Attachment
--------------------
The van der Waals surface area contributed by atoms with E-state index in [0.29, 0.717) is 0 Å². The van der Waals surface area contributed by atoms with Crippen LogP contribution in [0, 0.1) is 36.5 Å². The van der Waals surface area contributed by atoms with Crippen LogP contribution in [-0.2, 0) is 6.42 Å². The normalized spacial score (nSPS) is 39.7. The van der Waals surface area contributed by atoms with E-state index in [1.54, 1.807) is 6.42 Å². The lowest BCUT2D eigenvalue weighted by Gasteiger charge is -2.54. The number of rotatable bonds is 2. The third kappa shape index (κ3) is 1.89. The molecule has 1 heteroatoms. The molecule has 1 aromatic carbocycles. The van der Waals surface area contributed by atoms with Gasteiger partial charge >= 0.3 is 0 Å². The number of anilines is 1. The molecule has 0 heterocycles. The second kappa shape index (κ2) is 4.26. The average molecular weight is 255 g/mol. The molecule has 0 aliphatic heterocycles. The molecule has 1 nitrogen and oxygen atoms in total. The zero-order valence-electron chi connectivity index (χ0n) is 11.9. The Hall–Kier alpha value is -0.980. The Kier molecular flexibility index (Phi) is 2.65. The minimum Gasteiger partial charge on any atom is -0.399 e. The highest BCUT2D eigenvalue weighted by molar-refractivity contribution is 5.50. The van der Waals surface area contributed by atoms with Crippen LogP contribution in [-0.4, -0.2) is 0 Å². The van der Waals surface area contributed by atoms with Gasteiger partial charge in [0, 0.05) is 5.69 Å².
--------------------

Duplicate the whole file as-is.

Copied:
The van der Waals surface area contributed by atoms with E-state index in [0.29, 0.717) is 0 Å². The van der Waals surface area contributed by atoms with Crippen LogP contribution in [0, 0.1) is 36.5 Å². The van der Waals surface area contributed by atoms with Crippen LogP contribution in [-0.2, 0) is 6.42 Å². The normalized spacial score (nSPS) is 39.7. The van der Waals surface area contributed by atoms with E-state index in [1.54, 1.807) is 6.42 Å². The lowest BCUT2D eigenvalue weighted by Gasteiger charge is -2.54. The number of rotatable bonds is 2. The third kappa shape index (κ3) is 1.89. The molecule has 1 heteroatoms. The molecule has 1 aromatic carbocycles. The van der Waals surface area contributed by atoms with Gasteiger partial charge >= 0.3 is 0 Å². The number of anilines is 1. The molecule has 0 heterocycles. The second kappa shape index (κ2) is 4.26. The average molecular weight is 255 g/mol. The molecule has 0 aliphatic heterocycles. The molecule has 1 nitrogen and oxygen atoms in total. The zero-order valence-electron chi connectivity index (χ0n) is 11.9. The Hall–Kier alpha value is -0.980. The Kier molecular flexibility index (Phi) is 2.65. The minimum Gasteiger partial charge on any atom is -0.399 e. The highest BCUT2D eigenvalue weighted by molar-refractivity contribution is 5.50. The van der Waals surface area contributed by atoms with Crippen LogP contribution in [-0.4, -0.2) is 0 Å². The van der Waals surface area contributed by atoms with Gasteiger partial charge in [0, 0.05) is 5.69 Å².